that the process was out of control. It’s certainly I think, for all intents and purposes
is out of control in the political immigration area, but the economy of the marketplace is
controlling the migration of the now, what we call, “Illegals,” “the migrant.” Of course,
I’m from New Mexico which sees a great deal of the flow, not all of the workers, but a
great deal of the flow, and there’s no question that these people are moving in response to
the job market in this country. A small percentage of them are in fact competing with U.S. workers,
but the recent research by both in Mexico and in this country indicate very strongly
that that level of competition is not nearly as high as been pictured by many. That most
of the workers are moving across the border for the basic spring, summer, fall season
to take those kinds of jobs that are characteristic to those seasons that Americans just aren’t
seeking. And it looks as if the number like 85%, plus or minus 5% are those kinds of people. Lawrence: It’s always dangerous to argue with
a United State senator, but… Harrison: That’s never. Lawrence: The research is so imperfect that
what we find in this business, Senator, is that one can use research findings on either
side of the argument. Many commissioners take the view that the United States should look
in to the possibilities of a guest worker program which would be quite different than
the old bracero program, but other commissioners take the view, and each one of them can marshal
their economists and their research findings, although, generally speaking, your statement,
if I understood it correctly, that the idea of severe economic competition or severe and
widespread displacement has not been proven is correct, neither has opposite of that been
proven. Harrison: It appears to be the most well-grounded
academic research both in Mexico and here tends to support strongly the position that
I have stated. There clearly has not been documentation that there is strong economic
competition of this migrant. For one thing, most of them are incapable in terms of skill
levels of competing with American labor. Not to mention the fact that American labor doesn’t
have to fall below the safety net that we put beneath them. Michael: Senator, is the proposal you make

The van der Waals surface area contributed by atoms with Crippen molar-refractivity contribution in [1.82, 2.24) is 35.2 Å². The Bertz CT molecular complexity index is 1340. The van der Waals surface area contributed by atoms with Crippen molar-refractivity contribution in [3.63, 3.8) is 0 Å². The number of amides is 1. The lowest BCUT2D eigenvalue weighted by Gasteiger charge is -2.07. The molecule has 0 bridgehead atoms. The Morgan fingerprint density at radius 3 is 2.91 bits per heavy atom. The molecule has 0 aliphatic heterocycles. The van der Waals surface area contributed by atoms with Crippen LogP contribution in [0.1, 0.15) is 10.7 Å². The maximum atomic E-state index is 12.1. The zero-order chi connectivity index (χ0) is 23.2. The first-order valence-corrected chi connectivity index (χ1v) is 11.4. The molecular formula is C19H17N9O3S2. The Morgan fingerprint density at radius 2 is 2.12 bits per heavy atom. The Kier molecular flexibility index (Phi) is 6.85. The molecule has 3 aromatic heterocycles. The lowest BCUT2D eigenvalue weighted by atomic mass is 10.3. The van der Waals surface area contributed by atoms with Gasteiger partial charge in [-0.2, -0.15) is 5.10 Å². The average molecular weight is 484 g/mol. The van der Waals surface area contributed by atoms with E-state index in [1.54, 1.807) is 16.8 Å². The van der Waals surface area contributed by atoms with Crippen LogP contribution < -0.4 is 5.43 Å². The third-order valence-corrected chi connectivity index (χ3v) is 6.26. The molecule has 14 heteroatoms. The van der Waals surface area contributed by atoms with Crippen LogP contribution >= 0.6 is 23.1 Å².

that the bill you have to do this sort of thing, is that pretty much designed for Mexico
then perhaps we should think of Mexico here for special sense? Harrison: It is very specifically designed
for Mexico for a number of reasons. It’s conceivable that modified, it can become a model for other
efforts. That Mexican problem is clearly one that has certain unique characteristic. So,
2,000-mile common border for one thing and the impossibility with any reasonable cost
of policing that border, of stopping the flow, and the inhuman nature of the attempts to
stop it that at least so far have resulted in many case. John: What do you propose to do? Harrison: Basically, propose to recognize
that the vast majority of these migrants are coming north in response to an economic crisis
in their own lives. They come and stay only for the period of six to eight months that
our normal working seasons for the semi-skilled, unskilled worker in this country and that
they then return to Mexico, and the evidence I find very persuasive that this is in fact
happening. The numbers are somewhere on the order of a million and a half, plus or minus
500,000. That sounds like an awfully big plus or minus, but that one of the reasons we don’t
know the level of the problem is because it’s illegal and you can’t really get your arms
around it and find out how big it is. We would add one proviso in recognition of this significant
but still small percentage of workers that compete with the American labor in the skilled
areas, that if under certain guidelines, it can be demonstrated that at a particular work
site, that American labor is available and willing to work, then that side can be declared